Meet Adhav Kandasamy, Coimbatore’s young National equestrian champion

Adhav Kandasamy

Adhav Kandasamy

Adhav did – more than his father or uncle had imagined. Nine years since he first sat on a horseback, he has close to 50 equestrian medals, including an individual gold and a team silver at the Junior National Equestrian Championship 2021 held in Mumbai.

Equestrian, especially in India, is considered an elite and obscure sport. Only three Indians – Indrajit Lamba (in 1996), Imitiaz Anees (2000), and Fouaad Mirza (2021) – have managed to make it to the Olympics so far. Fouaad’s participation at last year’s Tokyo Games and the two silver medals he won at the 2018 Asian Games brought some spotlight on this otherwise inconspicuous sport.

‘Naturally gifted’

Adhav cannot recall how he felt when he first sat on a horse. But fear was not among the emotions he felt. He was at ease, more or less.

Adhav’s coach, Saravanan K, reckons he is a natural. “What makes our sport unique is that it involves establishing a connection with an animal. And, Adhav quickly builds a rapport even with the most challenging of horses. This ability is important for equestrians,” he says.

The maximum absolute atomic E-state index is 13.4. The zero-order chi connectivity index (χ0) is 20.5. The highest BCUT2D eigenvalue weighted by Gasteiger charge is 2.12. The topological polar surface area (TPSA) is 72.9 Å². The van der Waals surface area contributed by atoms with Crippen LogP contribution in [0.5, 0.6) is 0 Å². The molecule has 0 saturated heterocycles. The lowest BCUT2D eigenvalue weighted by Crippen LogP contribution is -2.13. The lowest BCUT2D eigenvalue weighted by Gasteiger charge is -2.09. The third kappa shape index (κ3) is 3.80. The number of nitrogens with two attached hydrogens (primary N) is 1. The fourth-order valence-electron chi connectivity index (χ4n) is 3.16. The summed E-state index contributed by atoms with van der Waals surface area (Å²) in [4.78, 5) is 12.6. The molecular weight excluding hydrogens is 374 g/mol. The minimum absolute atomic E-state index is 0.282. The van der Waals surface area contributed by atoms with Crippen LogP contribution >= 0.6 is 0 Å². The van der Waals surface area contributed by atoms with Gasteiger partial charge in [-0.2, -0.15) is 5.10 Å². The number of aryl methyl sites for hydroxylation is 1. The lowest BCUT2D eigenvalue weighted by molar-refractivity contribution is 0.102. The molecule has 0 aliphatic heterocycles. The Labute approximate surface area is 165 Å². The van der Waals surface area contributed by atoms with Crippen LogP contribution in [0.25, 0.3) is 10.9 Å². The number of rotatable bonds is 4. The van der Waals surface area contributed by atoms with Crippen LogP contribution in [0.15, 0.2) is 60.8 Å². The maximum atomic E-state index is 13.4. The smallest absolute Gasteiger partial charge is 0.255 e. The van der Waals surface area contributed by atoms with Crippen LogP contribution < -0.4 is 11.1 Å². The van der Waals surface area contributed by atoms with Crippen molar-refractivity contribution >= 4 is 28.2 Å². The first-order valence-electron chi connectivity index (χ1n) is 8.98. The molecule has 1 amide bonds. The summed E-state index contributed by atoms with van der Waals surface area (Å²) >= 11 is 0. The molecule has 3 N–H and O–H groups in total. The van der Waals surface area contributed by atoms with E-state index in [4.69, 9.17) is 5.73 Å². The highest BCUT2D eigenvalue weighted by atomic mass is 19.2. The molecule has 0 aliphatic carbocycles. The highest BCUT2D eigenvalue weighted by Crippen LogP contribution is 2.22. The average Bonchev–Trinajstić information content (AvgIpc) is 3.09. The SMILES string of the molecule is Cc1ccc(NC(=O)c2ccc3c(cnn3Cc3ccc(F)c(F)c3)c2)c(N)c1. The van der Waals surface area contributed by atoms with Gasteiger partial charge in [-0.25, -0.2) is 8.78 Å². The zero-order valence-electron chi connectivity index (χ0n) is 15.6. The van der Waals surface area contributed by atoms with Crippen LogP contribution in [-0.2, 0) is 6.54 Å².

Adhav has ridden over four horses. The current one, AK, is named after himself. “I did not know what to name him. So, I just used my own initials,” laughs the 12-year-old. “I bathe him. I groom him. He likes carrots a lot. So, I feed him that. I talk to him a lot. During competitions, I tell him things like ‘Idhu easy ah dhaan irukkum, bayappadadhe” (Don’t worry, this will be easy)... I don’t know if he understands everything I tell him.”

According to Saravanan, the communication is not just verbal. “Your posture is important. If it is not right, your hands might shake a lot and that can upset the horse. Adhav doesn’t have such problems.”

Adhav’s favourite category is show-jumping, wherein the horse and rider are required to jump, usually within a time limit, a series of obstacles. He won the Junior National gold for this event. “I tried dressage. But it’s too slow and boring for me.”

He is now targeting the 2026 Asian Games. “We have already started preparations for that,” says his coach, “You need to start very young in this sport and work really hard. Adhav travels 15 kilometres every day for his training at 5 am. It is not just about him. His success depends on his horse and the support he gets from his parents.”

Adhav’s mother, Subathra Sampath, albeit happy about her son’s success, is disappointed it does not bring him any benefits. “Despite his national-level achievements, he neither has a sponsor or even a scholarship. It is a very expensive sport. We have to spend out of our pocket for him and the horse. So, we need the support of his school or from the government.”

Adhav, meanwhile, is set on his next target – success at the Asian Games – and his ultimate dream: an Olympic gold medal.

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Printable version | May 20, 2022 5:02:47 pm |